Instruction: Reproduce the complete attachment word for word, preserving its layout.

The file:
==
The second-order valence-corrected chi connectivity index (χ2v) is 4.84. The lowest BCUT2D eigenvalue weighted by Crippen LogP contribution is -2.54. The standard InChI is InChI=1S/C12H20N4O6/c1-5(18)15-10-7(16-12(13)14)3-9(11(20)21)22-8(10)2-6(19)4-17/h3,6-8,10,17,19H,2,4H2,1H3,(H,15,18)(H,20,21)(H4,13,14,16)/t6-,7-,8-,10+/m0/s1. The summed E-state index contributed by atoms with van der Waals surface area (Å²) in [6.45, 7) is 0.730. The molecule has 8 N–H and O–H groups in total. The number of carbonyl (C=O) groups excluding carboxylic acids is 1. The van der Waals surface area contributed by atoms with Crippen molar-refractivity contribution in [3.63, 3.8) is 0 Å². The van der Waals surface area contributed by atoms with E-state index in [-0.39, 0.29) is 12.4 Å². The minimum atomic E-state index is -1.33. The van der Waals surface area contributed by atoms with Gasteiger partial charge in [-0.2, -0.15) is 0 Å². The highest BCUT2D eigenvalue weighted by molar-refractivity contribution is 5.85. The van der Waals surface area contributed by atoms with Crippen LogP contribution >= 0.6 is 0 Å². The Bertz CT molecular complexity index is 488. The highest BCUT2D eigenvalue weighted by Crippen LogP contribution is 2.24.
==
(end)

The second-order valence-corrected chi connectivity index (χ2v) is 4.84. The lowest BCUT2D eigenvalue weighted by Crippen LogP contribution is -2.54. The standard InChI is InChI=1S/C12H20N4O6/c1-5(18)15-10-7(16-12(13)14)3-9(11(20)21)22-8(10)2-6(19)4-17/h3,6-8,10,17,19H,2,4H2,1H3,(H,15,18)(H,20,21)(H4,13,14,16)/t6-,7-,8-,10+/m0/s1. The summed E-state index contributed by atoms with van der Waals surface area (Å²) in [6.45, 7) is 0.730. The molecule has 8 N–H and O–H groups in total. The number of carbonyl (C=O) groups excluding carboxylic acids is 1. The van der Waals surface area contributed by atoms with Crippen molar-refractivity contribution in [3.63, 3.8) is 0 Å². The van der Waals surface area contributed by atoms with E-state index in [-0.39, 0.29) is 12.4 Å². The minimum atomic E-state index is -1.33. The van der Waals surface area contributed by atoms with Gasteiger partial charge in [-0.2, -0.15) is 0 Å². The highest BCUT2D eigenvalue weighted by molar-refractivity contribution is 5.85. The van der Waals surface area contributed by atoms with Crippen LogP contribution >= 0.6 is 0 Å². The Bertz CT molecular complexity index is 488. The highest BCUT2D eigenvalue weighted by Crippen LogP contribution is 2.24.